Days of Heaven

In repertory at Film Forum through April 27. Also on DVD.

I always felt sorry for Abimelech, the king in the book of Genesis who takes Abraham’s wife, Sarah, into his harem. He doesn’t realize he’s doing anything wrong because Abraham and Sarah both insist they are brother and sister before Abimelech even shows any interest in her. But God still curses him, making all the women in his household barren until the poor guy realizes he’s been fooled.

Judging from Days of Heaven, I think writer-director Terrence Malick might share my sympathy for Abimelech. The beautiful film, released in 1978, echoes that biblical story in its tale of two Depression-era laborers and the owner of a farm where they find work during the harvest. Days of Heaven easily could have been a heavy handed metaphor of class war — I admit I expected something like that: the bourgeois screwing the proletariat literally and figuratively — but Malick’s work, as I should have realized, is far more nuanced than that.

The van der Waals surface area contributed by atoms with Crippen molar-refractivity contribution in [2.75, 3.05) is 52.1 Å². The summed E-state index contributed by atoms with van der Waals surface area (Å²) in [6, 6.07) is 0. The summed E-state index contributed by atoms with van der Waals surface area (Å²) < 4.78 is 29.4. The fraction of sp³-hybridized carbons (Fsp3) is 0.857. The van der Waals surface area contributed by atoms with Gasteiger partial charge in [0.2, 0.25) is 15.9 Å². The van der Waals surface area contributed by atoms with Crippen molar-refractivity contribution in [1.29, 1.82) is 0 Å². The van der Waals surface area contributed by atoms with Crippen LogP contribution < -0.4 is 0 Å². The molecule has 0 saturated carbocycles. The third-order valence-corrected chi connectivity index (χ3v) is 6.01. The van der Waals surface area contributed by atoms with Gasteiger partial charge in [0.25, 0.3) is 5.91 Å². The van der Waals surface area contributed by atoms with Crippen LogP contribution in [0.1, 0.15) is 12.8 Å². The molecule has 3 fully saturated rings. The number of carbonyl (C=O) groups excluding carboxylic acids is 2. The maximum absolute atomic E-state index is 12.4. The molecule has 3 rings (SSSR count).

Big Love

Sundays at 10 p.m. on HBO. Six episodes into the first season.

People who worried that HBO’s twisted new family drama, Big Love, would create support for the legalization of plural marriage probably needn’t have bothered. Although the show is sympathetic to the polygamous Hendricksons, it certainly doesn’t make their family structure — one husband, three wives and seven children — look desirable. None of the children see enough of their father, who is spread thin between three households. The patriarch of the family, Bill Hendrickson, is constantly overwhelmed by the needs, both emotional and financial, of his large, segmented family. The sister-wives, unable to completely suppress their natural jealousy, feel neglected and isolated and develop awful passive-aggressive tendencies. But what makes a family dysfunctional and unstable makes a television show dramatic and entertaining. If polygamy created a healthy, secure family unit, Big Love wouldn’t be nearly so intriguing.